PRODUCER: Kinama washing station / Migoti Coffee Company
REGION: Bujumbura, Burundi
VARIETAL: red bourbon
ALTITUDE: 1700-1900 MASL
Notes of hibiscus, apricots and stewed apples with a sweet pictachio and brown sugar body
About The Coffee
This is another delicious filter from Burundi-based Migoti Coffee Company.
The name “Migoti” comes from a local indigenous tree, which is also the name of the mountain where Migoti built their first coffee washing station.
The Kinama is from a substation about 4km away from Migoti's main station which was only built for the last harvest. Migoti knew a lot of coffee was being carried all the way which was causing quality issues. In addition to that, a lot of the coffee wasn't making it to the main station. So Kinama was built to service the farmers in this part of the mountain. Migoti only produced naturals there in 2022 because by the time the season started, they couldn't get a constant supply of water to the station, only a limited amount, so better to use the limited water to float the cherries and produce only naturals rather than waiting for the pump to be implemented and start washing coffees. For the next harvest, we should see washed lots from Kinama start to arrive.
This washing station operates in a region referred to as Migoti Mountain, in Mutambu Commune of Bujumbura Province, 30 km from the centre of Bujumbura. Coffee farming and production began in Burundi in the early 1900s under Belgian colonial rule, where farmers were forced to grow coffee, the produce was bought and processed by the state and coffee was exported primarily to Europe. The sector was privatized in the 1960s, followed by state control from 1976 to 1991, and then a new wave of privatization began in 1991.
After the civil war in the 1990s, coffee has slowly emerged as a means to rebuild the agrarian sector and to increase foreign exchange, with an increase in investment and a somewhat healthy balance of both privately and state-run coffee companies. However, following the political crisis of 2015 and the subsequent economic crash, the coffee sector has struggled to meet the expectations and potential to stimulate the economic growth of Burundi.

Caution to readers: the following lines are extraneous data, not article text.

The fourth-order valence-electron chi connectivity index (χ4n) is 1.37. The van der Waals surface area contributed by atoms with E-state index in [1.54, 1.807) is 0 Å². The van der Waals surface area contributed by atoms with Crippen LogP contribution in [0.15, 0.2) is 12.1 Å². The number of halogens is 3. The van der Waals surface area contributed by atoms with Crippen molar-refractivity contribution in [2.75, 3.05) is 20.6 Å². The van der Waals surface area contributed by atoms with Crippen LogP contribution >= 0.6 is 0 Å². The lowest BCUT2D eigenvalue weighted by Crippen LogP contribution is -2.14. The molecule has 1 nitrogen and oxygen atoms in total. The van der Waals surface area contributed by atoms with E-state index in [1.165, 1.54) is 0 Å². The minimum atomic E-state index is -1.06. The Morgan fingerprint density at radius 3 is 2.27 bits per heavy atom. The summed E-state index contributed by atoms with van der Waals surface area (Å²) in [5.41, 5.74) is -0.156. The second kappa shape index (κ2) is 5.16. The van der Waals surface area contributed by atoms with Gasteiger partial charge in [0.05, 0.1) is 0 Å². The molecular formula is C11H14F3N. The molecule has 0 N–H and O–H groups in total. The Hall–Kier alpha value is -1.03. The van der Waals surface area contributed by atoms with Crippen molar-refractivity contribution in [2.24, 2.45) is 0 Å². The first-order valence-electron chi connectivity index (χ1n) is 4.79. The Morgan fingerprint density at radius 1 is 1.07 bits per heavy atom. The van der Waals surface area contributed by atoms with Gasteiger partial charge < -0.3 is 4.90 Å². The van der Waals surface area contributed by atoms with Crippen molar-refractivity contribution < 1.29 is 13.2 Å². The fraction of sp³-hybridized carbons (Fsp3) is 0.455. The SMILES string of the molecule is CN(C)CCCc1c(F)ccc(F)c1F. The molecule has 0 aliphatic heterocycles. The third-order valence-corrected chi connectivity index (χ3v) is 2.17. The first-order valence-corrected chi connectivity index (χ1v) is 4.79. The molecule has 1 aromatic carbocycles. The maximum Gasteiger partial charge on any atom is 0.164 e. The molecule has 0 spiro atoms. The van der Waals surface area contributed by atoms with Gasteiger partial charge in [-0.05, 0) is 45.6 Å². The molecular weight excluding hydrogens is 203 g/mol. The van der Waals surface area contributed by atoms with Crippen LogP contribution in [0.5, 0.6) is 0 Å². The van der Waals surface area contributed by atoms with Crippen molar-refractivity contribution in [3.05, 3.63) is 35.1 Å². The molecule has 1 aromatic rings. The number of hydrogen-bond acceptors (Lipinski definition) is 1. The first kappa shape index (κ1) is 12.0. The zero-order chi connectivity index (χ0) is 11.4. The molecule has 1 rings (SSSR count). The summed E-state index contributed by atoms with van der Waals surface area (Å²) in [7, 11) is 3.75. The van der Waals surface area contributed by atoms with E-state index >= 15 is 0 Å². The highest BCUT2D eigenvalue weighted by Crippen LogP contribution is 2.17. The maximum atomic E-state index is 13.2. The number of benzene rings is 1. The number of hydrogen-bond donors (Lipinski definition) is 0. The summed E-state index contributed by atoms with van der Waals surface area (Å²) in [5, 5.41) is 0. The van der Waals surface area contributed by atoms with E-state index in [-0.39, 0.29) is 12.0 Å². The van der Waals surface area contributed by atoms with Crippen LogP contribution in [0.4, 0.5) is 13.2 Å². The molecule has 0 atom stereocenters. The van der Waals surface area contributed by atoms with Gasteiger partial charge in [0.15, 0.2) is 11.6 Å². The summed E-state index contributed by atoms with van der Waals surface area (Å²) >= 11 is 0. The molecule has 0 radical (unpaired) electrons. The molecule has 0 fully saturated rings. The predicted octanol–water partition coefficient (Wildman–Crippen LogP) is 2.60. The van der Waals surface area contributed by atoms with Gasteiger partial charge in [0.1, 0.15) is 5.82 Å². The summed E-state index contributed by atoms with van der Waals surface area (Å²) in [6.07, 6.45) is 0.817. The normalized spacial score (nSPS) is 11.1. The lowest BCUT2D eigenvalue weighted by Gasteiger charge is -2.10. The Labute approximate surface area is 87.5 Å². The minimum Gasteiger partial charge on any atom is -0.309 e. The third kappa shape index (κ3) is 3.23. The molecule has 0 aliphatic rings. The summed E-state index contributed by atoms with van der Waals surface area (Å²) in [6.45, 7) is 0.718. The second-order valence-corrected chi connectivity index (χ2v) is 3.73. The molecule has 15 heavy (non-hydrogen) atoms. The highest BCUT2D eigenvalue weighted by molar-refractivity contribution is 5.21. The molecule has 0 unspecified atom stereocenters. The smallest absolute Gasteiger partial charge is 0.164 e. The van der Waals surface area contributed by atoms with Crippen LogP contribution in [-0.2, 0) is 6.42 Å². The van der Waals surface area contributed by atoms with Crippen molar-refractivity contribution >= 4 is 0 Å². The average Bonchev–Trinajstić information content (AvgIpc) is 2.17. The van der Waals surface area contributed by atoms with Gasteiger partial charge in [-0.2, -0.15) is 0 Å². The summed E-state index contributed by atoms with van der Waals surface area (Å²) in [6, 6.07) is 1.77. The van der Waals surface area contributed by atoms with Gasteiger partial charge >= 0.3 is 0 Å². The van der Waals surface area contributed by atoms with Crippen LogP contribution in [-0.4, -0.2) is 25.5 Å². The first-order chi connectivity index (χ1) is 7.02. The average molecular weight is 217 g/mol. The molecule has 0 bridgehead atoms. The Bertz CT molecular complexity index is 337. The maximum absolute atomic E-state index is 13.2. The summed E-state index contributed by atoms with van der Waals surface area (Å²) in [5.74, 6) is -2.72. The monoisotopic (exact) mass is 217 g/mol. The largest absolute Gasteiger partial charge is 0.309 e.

Burundi is among the smallest coffee-producing countries in East Africa, with a population of 10.5 million that is endowed with ideal conditions for coffee production: elevations of 1500 - 2000 m, Arabica Bourbon coffee trees, abundant rainfall, and approximately 800,000 families who cultivate an average of 150-200 coffee trees per farm. Arabica coffee now represents virtually 100% of Burundi’s national production and the bourbon variety grown at high elevations in Burundi is characteristically “sweet with bright acidity, big body, floral, citrus and spiced with wild notes.” Over the past 25 years, coffee production in Burundi has averaged 26,700 tons per year.
In 2016 Migoti Coffee Company built a coffee washing station at Migoti Mountain, partnering with industry experts who provided technical expertise. Coffee trees are owned by the community, and Migoti purchases the coffee cherries directly from the farmers who harvest and deliver the cherries to our station. Over 300 tons of green coffee was produced and exported from Migoti Mountain in the 2017, 2018 and 2019 coffee seasons. These harvests have received excellent cupping scores, frequently placing it as some of the best speciality coffee coming from Burundi.
The washing station is operated by a local team of ten permanent staff and over 250 temporary workers who are employed during the coffee season from March to June.
The station manager, Zephyrin Banzubaze, is responsible for managing all of the staff to train coffee farmers, receive and select coffee cherries, process the coffee, oversee the coffee drying process, store and mill the dry parchment coffee and prepare the final green coffee for export. The majority of the temporary staff are women, who work mainly on the raised drying tables, regularly turning the coffee as it dries and removing defective beans that compromise the coffee quality. Migoti also assists farmers through ongoing education to prune and properly care for coffee trees, intercrop, plant shade trees, utilize green fertilizers, stabilize soils and natural pest control. The expectation is that by following best farming practices the farmers can increase the yields from their coffee trees by five- to ten-fold.